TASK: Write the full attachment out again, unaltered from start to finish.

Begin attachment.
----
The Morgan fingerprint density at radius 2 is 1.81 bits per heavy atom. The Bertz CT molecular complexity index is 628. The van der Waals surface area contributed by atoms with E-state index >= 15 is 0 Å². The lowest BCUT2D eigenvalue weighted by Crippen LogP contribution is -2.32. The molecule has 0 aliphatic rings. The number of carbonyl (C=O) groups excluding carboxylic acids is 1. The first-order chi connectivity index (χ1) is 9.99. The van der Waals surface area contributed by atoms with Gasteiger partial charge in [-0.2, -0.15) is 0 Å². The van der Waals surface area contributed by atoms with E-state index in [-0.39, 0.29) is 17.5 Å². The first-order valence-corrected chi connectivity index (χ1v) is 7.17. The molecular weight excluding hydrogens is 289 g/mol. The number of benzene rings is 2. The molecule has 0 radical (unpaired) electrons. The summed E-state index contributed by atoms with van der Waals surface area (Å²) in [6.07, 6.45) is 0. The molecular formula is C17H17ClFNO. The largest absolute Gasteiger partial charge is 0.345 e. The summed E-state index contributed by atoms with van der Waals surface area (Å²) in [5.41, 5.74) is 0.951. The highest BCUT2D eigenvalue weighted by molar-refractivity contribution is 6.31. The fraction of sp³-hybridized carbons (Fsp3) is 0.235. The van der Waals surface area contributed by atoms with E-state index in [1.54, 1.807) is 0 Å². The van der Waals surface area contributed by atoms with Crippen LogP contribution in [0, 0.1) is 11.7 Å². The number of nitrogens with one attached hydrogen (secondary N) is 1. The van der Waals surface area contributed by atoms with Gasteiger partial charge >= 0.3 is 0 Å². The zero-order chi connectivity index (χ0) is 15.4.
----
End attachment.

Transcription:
The Morgan fingerprint density at radius 2 is 1.81 bits per heavy atom. The Bertz CT molecular complexity index is 628. The van der Waals surface area contributed by atoms with E-state index >= 15 is 0 Å². The lowest BCUT2D eigenvalue weighted by Crippen LogP contribution is -2.32. The molecule has 0 aliphatic rings. The number of carbonyl (C=O) groups excluding carboxylic acids is 1. The first-order chi connectivity index (χ1) is 9.99. The van der Waals surface area contributed by atoms with Gasteiger partial charge in [-0.2, -0.15) is 0 Å². The van der Waals surface area contributed by atoms with E-state index in [-0.39, 0.29) is 17.5 Å². The first-order valence-corrected chi connectivity index (χ1v) is 7.17. The molecular weight excluding hydrogens is 289 g/mol. The number of benzene rings is 2. The molecule has 0 radical (unpaired) electrons. The summed E-state index contributed by atoms with van der Waals surface area (Å²) in [6.07, 6.45) is 0. The molecular formula is C17H17ClFNO. The largest absolute Gasteiger partial charge is 0.345 e. The summed E-state index contributed by atoms with van der Waals surface area (Å²) in [5.41, 5.74) is 0.951. The highest BCUT2D eigenvalue weighted by molar-refractivity contribution is 6.31. The fraction of sp³-hybridized carbons (Fsp3) is 0.235. The van der Waals surface area contributed by atoms with E-state index in [1.54, 1.807) is 0 Å². The van der Waals surface area contributed by atoms with Crippen LogP contribution in [0, 0.1) is 11.7 Å². The number of nitrogens with one attached hydrogen (secondary N) is 1. The van der Waals surface area contributed by atoms with Gasteiger partial charge >= 0.3 is 0 Å². The zero-order chi connectivity index (χ0) is 15.4.